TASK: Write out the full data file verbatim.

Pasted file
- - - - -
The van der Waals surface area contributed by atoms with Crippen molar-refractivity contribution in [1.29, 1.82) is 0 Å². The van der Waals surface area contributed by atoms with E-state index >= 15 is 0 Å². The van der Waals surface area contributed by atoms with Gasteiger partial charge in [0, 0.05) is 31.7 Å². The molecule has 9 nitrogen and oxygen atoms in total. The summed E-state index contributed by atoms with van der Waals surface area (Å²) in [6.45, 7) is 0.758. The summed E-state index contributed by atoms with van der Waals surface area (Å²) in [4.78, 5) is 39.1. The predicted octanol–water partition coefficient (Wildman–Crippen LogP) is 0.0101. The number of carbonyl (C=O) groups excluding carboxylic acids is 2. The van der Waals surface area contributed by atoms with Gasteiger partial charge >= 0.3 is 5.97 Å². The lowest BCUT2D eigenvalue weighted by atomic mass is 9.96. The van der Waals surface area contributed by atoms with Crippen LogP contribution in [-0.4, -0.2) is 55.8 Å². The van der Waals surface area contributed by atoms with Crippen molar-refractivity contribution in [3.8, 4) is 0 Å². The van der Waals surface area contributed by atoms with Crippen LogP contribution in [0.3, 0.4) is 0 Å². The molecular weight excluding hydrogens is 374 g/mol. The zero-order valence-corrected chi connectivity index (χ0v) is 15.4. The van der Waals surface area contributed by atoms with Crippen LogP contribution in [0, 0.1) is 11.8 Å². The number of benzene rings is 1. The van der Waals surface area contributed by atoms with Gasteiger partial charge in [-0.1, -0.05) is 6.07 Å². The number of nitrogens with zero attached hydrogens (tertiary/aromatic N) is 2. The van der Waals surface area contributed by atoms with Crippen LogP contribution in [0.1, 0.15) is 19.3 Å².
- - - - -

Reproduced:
The van der Waals surface area contributed by atoms with Crippen molar-refractivity contribution in [1.29, 1.82) is 0 Å². The van der Waals surface area contributed by atoms with E-state index >= 15 is 0 Å². The van der Waals surface area contributed by atoms with Gasteiger partial charge in [0, 0.05) is 31.7 Å². The molecule has 9 nitrogen and oxygen atoms in total. The summed E-state index contributed by atoms with van der Waals surface area (Å²) in [6.45, 7) is 0.758. The summed E-state index contributed by atoms with van der Waals surface area (Å²) in [4.78, 5) is 39.1. The predicted octanol–water partition coefficient (Wildman–Crippen LogP) is 0.0101. The number of carbonyl (C=O) groups excluding carboxylic acids is 2. The van der Waals surface area contributed by atoms with Gasteiger partial charge >= 0.3 is 5.97 Å². The lowest BCUT2D eigenvalue weighted by atomic mass is 9.96. The van der Waals surface area contributed by atoms with Crippen LogP contribution in [-0.4, -0.2) is 55.8 Å². The van der Waals surface area contributed by atoms with Crippen molar-refractivity contribution in [3.8, 4) is 0 Å². The van der Waals surface area contributed by atoms with Crippen LogP contribution in [0.3, 0.4) is 0 Å². The molecular weight excluding hydrogens is 374 g/mol. The zero-order valence-corrected chi connectivity index (χ0v) is 15.4. The van der Waals surface area contributed by atoms with Crippen LogP contribution in [0, 0.1) is 11.8 Å². The number of benzene rings is 1. The van der Waals surface area contributed by atoms with Gasteiger partial charge in [-0.1, -0.05) is 6.07 Å². The number of nitrogens with zero attached hydrogens (tertiary/aromatic N) is 2. The van der Waals surface area contributed by atoms with Crippen LogP contribution in [0.1, 0.15) is 19.3 Å².